In the early 1990s, Harvard researcher Dr. Anne Becker observed American television’s impact on indigenous Fiji adolescents. This population was not accustomed to media imagery or television prior to this study. Over a three-year span, Fiji teen girls were exposed to television shows such as 90210 and Melrose Place. They began eating less and practicing self-induced vomiting to control their weight. These eating attitudes and behaviors were not present prior to the introduction of Western media imagery. In fact, Fijian culture previously valued robust appetites and body sizes.


The advertising, media, food, diet, fashion, and cosmetic industries bank on making people feel anxious about their bodies and appetites. These messages increase body dissatisfaction, resulting in weight monitoring, controlling food intake, and coping with body image issues through disordered eating behaviors.


An economic agenda in presenting an impossible and unattainable beauty standard is big business. The diet, cosmetic, and fashion industries work diligently to advertise a difficult-to-reach thin ideal in order to profit. As long as these industries create an impossible-to-reach standard, we will buy their solutions striving to meet the standard. It’s all in the name of business, and consumers under the age of 18 have become major customers. A startling statistic taken from the Miss Representation website reveals that breast augmentations increased nearly six-fold, liposuctions quadrupled, and cosmetic surgical procedures tripled between 1997 and 2007 among youth 18 and younger.


Who is running the mainstream media show? According to the documentary film Miss Representation women today hold only 3% of clout positions in the mainstream media (telecommunications, entertainment, publishing, and advertising). The mirror society reflects back has very little female influence in shaping and creating the lens in which she sees herself. Instead, a girl learns that her value lies in her beauty, youth, and sexuality and not in her capacity to lead, become powerful, and assertive.



It is important to consider a growing girl in the social and political context of how she comes to know herself in this life. There are certain developmental experiences a girl will need to be resilient to the pressures and stresses placed on her. Here are eight strategies to help girls be resilient:


  • – A girl needs support in understanding the culture mindfully and seeing how confusing messages create a context for giving her few options. Helping a girl to be a savvy media consumer starts with asking her what she thinks about certain commercials, slimming magazines, and advertisements. Encourage her to have an opinion and a say in the matter.
  • – A girl needs experiences in which she can express control and power over more than just her body, sexuality, and appearance. Helping her identify strengths, passions, and goals that are unrelated to the body, beauty and appearance, helps her value herself within a larger context and strengthens self-worth. Who are her influences and where does she find inspiration?
  • – A girl needs experiences of making mistakes and taking healthy risks. Sharing a mistake and risk you took in your life to get you where you are today is important to her learning to value opportunities and not being afraid of failure. As Anais Nin says, “And the day came when the risk to remain tight in a bud was more painful than the risk it took to blossom.”
  • – Grow a garden. Planting seeds and watching them grow cultivates a new relationship to food, the body, and her connection to the Earth and seasons. It’s a wonderful way to counter media’s messages and spend time together.
  • – A girl needs to see adults ditching diets and tossing out the scales. Pay attention to how you take care of yourself: body, mind, and spirit. Nonverbal cues related to eating behaviors, the body and food speak loudly. Mirror to her behaviors of loving-kindness and compassion toward your own body and relationship to food. Carefully consider your own weight biases and how they might contribute to size discrimination.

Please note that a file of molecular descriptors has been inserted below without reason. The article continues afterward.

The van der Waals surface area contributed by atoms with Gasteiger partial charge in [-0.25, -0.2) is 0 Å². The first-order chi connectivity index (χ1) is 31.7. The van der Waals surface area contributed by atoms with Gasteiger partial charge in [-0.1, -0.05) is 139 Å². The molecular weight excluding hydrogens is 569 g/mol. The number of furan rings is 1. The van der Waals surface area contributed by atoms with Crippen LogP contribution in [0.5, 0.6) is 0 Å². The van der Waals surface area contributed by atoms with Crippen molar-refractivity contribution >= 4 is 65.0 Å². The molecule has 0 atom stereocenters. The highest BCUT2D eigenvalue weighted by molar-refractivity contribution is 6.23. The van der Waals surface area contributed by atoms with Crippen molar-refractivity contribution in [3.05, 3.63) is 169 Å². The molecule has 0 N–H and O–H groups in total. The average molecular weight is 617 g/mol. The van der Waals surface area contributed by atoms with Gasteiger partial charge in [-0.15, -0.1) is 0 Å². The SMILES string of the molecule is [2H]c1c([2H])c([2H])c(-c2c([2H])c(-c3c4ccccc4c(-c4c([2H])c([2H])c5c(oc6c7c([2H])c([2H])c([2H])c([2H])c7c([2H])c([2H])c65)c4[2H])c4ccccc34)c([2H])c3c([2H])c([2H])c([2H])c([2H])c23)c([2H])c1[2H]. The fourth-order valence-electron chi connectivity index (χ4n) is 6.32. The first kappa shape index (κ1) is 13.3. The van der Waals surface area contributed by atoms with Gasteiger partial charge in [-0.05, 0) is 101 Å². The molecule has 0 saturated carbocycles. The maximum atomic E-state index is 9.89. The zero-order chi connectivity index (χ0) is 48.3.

• – Go for a walk with her. Moving the body increases oxygen to the brain and facilitates conversation. Sometimes it’s difficult to sit and talk about feelings and struggles. Instead, going for a walk can inspire dialogue.
  • – A girl needs to experience what brings meaning, purpose, and connection to her life. Practicing gratitude; being in nature; exploring positive belief systems; traveling and experiencing different cultures; creating friendships; celebrating the body for what it can do, not for how it looks; and sharing meals with family are ways to move her closer to her own connectedness with herself, the community and the world.
  • – A girl grows, changes, and becomes resilient in relationship. When she is seen and heard for whom she is and what she brings to the world, she can experience a feeling of being connected. Sometimes the most important thing we can do is listen for what she’s feeling, saying, or not saying.


Heather Wingert is a Licensed Clinical Social Worker in private practice in Asheville. Her interests as a psychotherapist have evolved around feminist theory and psychodynamic theory. She is also Assistant Director for T.H.E. Center for Disordered Eating in Asheville. She can be reached at (828) 333-2426.,





On the evening of Monday, March 26, 2012, T.H.E. Center for Disordered Eating will be bringing together WNC leaders in government, media, and education to respond to the documentary, Miss Representation, at UNC Asheville’s Wilma Sherrill Center. Women Standing UP & Standing OUT is a distinguished panel discussion including Terry M. Bellamy, Mayor of Asheville; Keith Bramlett, Lecturer, UNC Asheville Department of Sociology; Darcel Grimes, Anchor, WLOS ABC 13; and Jess McCuan, Editor, VERVE magazine, following the screening of Miss Representation.

Written and directed by Jennifer Siebel Newsom, the film exposes how mainstream media contribute to the limited and often disparaging portrayals of women and girls, especially women in positions of power and influence in America. The screening will begin at 5:30PM followed by a reception and panel discussion concluding at 8:15PM. Co-sponsors for this event are UNC Asheville Women, Gender, Sexuality Studies Program; NC Center for Creative Retirement; UNC Asheville HOLA; UNC Asheville Student Activities and Integrative Learning (S.A.I.L).; NC Center for Health and Wellness; and UNC Asheville Department of Health and Wellness.

Sandi Tomlin-Sutker
Written by Sandi Tomlin-Sutker